It is however, when you step beyond the routine that cracks start to appear is the 6.1 Plus proposition. No, there are no deal breakers here, but the presence of competition in the same range has moulded consumer expectations, and the 6.1 Plus does not always come out on top in comparative terms. The camera is a great example. The dual cameras on the 6.1 Plus are decent performers and as long as light conditions remain good, will deliver good (if slightly oversaturated) colours and reasonable detail. The portrait mode does let you mess around with bokeh, even thought the camera app is not really in the league of what we are seeing from the likes of Huawei/Honor and Xiaomi. Selfies are good as well, and you will get decent 4K video too.

So where are those cracks I mentioned? Well, just that while the cameras on the 6.1 Plus are good, they are not quite in the league of what we have seen from the Redmi Note 5 Pro or the Mi A2 (Xiaomi’s latest Android One device) in terms of detail and clarity. They will deliver images that are “good enough” in most cases, but are not really up there with the best in the price category so to speak – even the more modestly specced cameras of the Honor 9N give them a run for their money, as do those on the Moto G6 and the Asus Zenfone Max Pro M1’s 6GB avatar. It is the same when it comes to battery life. The 6.1 Plus will see off a day of normal to heavy use. Not bad at all and perfectly acceptable. The problem? The 4000 mAh battery on the Redmi Note 5, the Note 5 Pro and the 5000 mAh one on the Asus Zenfone Max Pro M1, have pretty much made us expect a day and a half to even two days of battery life. And then there is the matter of the notch – while it exists, face unlock is rather basic on the device (the same as seen on stock Android, which can be foiled with closed eyes and even pictures), and not as efficient as on some competing ones.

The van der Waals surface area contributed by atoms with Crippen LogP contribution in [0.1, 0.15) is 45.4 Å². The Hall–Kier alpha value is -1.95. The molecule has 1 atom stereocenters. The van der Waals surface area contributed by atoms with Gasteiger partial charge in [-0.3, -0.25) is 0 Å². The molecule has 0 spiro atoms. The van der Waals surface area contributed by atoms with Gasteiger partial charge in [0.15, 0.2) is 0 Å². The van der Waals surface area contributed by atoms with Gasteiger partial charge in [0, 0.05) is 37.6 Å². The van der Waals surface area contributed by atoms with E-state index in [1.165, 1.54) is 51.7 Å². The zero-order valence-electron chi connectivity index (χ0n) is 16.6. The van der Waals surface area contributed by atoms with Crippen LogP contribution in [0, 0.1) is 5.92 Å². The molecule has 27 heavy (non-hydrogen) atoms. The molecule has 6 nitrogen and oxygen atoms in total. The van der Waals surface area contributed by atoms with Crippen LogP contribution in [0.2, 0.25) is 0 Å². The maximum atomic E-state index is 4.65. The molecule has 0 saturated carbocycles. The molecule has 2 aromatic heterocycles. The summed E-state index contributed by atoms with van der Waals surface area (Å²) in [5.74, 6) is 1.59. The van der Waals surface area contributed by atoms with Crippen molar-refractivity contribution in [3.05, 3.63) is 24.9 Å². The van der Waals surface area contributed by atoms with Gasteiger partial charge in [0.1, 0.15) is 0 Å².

So should you be investing Rs 15,999 in the Nokia 6.1 Plus? Well, the answer really depends on how you use your phone. The 6.1 Plus is a steady rather than spectacular performer and if you covet a good design and overall consistent performance, then it is definitely the device for you. However, if you are the type that is looking for a bit more in areas like gaming, cameras and even battery life, then its alternatives start looking tempting. The Redmi Note 5 Pro, for instance, might not look as good as the Nokia 6.1 Plus but it bosses it in the camera and battery departments. Similarly the slightly more expensive Mi A2 has much better cameras and also is part of Android One, although its lack of expandable memory might put off some. And the presence of high-end devices like the Poco F1 and the Honor Play, both of which sport unabashedly high level processors, at Rs 19,999, will surely tempt many. There is not too much the Nokia 6.1 Plus does wrong, but neither does it do enough to really outclass its competition. I can see Nokia loyalists flocking to it but am not so sure the Xiaomi/Honor fan club will be as easily swayed.

Still, the 6.1 Plus sees Nokia finally become a contender in one of the most tightly contested segments of the smartphone market. It does not do enough to dominate it, but it will turn up on the radar of anyone and everyone who is looking for a good phone with a budget in and around Rs 15,000-16,000. Unlike its predecessors, the 6.1 Plus relies not just on sentiment but on one of Nokia’s core values. Good old value for money!

And that is definitely a huge step forward for the brand on its journey.

Photos by Raj Rout

Nimish Dubey

Nimish Dubey has been writing on technology since 1999. He has contributed to a number of publications and websites including The Times of India, Hindustan Times, Mint, Economic Times, Outlook, and India Today. He is currently the Editorial Mentor at and a regular contributor to Indian Express. When not writing, he loves to read and listen to classic rock.